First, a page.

SAN DIEGO — Some 90 percent of seafood consumed by Americans is imported – a fact that the Obama administration vowed to start turning around by expanding fish and shellfish farms into federal waters.

Yet nearly two years after the first permit was issued, the United States still has no offshore farms.

The pioneers of offshore aquaculture say their plans have stalled or been abandoned because of the long and expensive federal permitting process that requires extensive environmental monitoring and data collection.

The applicant given the first permit for federal waters in 2014 has spent $1 million and not seeded any mussels off Southern California. Another pioneer in Hawaii said there is too much red tape and plans to start his fish farm off Mexico and export to the U.S.

Meanwhile, investors are leery to jump on board with no offshore farms in the water.

“Those jobs could have been in the U.S., the investment could have been in the U.S., but there was no way I could talk to my board of investors when there are no clear regulations set up and the monitoring burden is so ridiculous,” said Neil Sims, CEO of Kampachi Farms.

“I’m now practicing my Spanish,” said Sims, who received his permit for pens off Hawaii. He had hoped to develop a commercial operation to raise sashimi-grade Kampachi fish but plans instead to put his farm off Mexico’s Baja California peninsula next year.

He said the Mexican process was rigorous but streamlined.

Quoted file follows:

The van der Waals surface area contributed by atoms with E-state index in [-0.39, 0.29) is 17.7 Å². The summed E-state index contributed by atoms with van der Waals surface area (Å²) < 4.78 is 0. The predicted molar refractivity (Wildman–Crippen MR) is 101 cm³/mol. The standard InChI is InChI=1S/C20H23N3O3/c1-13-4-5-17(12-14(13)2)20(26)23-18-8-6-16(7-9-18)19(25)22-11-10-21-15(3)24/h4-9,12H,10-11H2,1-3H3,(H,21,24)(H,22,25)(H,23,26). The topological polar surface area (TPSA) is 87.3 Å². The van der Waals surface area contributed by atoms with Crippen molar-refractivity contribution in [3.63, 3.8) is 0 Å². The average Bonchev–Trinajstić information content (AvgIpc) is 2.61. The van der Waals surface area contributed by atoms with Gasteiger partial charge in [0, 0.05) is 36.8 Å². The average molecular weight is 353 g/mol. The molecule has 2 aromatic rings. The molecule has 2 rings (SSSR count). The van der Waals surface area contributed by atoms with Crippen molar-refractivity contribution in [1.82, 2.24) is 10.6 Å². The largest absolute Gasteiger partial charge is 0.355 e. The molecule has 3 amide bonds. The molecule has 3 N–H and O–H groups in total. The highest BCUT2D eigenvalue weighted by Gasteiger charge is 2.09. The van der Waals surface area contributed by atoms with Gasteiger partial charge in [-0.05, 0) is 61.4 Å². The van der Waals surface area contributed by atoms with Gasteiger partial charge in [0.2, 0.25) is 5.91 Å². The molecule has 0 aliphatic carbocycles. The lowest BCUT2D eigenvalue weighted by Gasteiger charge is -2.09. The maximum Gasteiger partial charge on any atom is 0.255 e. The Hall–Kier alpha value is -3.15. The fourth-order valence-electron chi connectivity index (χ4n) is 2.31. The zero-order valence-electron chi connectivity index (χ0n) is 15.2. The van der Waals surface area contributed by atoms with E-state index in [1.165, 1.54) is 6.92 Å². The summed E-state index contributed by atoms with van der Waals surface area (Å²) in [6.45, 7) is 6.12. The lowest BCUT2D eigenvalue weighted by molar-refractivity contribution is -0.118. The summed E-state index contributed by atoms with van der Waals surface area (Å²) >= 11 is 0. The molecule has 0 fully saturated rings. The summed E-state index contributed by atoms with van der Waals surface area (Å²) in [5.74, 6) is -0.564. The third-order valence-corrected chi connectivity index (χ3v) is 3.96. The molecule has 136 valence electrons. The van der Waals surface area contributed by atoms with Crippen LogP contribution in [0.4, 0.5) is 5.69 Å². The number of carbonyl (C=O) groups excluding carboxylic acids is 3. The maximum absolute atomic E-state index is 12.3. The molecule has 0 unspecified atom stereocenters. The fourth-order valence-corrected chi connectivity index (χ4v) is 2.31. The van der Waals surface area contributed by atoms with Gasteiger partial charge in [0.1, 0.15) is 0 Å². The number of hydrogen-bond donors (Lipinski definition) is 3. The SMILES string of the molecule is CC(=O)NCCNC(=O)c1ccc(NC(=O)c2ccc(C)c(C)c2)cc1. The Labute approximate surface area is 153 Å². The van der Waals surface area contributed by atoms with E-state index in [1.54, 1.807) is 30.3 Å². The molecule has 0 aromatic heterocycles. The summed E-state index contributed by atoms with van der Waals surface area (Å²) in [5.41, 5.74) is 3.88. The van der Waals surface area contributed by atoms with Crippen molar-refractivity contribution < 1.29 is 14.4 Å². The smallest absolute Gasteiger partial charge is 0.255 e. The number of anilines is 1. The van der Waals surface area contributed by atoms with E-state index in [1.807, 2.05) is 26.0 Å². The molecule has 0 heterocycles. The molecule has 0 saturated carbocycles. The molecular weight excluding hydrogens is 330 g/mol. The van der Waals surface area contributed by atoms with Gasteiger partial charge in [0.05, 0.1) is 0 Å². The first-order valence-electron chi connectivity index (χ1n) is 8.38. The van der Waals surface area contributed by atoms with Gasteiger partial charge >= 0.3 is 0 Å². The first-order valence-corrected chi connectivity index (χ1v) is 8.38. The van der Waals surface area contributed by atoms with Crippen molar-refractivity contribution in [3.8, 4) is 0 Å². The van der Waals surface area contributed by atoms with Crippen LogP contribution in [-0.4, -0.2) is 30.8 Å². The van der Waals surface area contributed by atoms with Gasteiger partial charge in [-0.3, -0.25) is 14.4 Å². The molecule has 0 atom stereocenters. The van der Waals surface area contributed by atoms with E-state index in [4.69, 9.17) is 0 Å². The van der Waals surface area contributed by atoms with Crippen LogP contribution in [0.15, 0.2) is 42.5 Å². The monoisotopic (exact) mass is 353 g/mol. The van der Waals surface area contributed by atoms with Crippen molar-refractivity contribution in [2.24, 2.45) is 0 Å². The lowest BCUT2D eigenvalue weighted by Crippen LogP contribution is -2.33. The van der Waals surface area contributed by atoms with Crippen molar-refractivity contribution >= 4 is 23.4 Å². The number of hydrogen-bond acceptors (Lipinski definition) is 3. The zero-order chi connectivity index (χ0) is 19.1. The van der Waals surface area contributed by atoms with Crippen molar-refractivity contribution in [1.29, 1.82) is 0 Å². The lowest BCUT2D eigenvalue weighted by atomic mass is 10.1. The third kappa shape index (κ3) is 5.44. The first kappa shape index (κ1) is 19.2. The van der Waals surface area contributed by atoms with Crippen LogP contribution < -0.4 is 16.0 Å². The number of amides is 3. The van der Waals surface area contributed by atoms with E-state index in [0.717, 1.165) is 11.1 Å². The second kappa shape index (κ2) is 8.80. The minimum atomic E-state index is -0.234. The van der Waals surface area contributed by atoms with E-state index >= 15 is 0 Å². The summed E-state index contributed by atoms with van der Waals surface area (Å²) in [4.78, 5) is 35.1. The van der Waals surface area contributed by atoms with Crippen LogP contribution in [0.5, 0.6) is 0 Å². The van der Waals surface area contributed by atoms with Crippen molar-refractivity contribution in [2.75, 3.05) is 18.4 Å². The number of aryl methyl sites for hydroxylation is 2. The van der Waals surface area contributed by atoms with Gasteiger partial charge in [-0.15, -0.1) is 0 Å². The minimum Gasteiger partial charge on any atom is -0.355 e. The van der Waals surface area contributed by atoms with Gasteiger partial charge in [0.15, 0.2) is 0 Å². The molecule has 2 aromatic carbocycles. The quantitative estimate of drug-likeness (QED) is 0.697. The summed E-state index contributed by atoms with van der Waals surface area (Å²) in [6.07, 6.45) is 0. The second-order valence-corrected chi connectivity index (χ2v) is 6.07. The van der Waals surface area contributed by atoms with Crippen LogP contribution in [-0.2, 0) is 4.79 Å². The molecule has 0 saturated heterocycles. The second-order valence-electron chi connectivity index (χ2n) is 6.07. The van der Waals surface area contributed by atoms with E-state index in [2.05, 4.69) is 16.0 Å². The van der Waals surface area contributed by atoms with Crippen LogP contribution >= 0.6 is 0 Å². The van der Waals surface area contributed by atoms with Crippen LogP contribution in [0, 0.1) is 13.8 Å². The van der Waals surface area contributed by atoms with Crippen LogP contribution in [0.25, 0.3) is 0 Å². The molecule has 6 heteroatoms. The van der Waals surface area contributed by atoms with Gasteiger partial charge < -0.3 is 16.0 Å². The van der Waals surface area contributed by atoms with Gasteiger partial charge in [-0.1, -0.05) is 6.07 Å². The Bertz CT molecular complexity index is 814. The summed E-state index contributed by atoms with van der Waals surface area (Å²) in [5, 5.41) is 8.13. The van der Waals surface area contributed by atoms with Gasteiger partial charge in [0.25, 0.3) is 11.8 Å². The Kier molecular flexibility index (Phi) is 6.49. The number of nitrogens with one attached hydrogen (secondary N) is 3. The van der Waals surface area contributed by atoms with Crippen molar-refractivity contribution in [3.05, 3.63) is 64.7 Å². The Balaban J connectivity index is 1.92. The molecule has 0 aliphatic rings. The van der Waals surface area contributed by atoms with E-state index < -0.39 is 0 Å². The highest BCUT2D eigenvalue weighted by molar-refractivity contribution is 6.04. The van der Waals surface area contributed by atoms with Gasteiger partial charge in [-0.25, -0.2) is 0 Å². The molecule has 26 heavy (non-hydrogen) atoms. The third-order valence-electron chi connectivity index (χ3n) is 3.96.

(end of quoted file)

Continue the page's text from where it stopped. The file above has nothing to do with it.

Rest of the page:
Federal officials say the red tape is partly because it’s a new frontier. There is no regulatory framework for federal waters. They say the process needs to be streamlined while maintaining environmental standards.

Nearly half of the imported seafood Americans eat comes from foreign farms, according to the National Oceanic and Atmospheric Administration.

A draft of NOAA’s five-year strategic plan calls for marine aquaculture production to jump 50 percent by 2020, and expanding into federal waters is key. Crowded coastlines with recreational boats and shipping routes are limiting growth in state waters.

Critics fear it will open the doors to massive fish farms like those in other countries that have polluted waters from the accumulation of feces and resulted in escapes of farm-raised fish that can affect wild stocks.

Supporters say the general public is unaware aquaculture can be done sustainably, and help relieve the overfishing of oceans.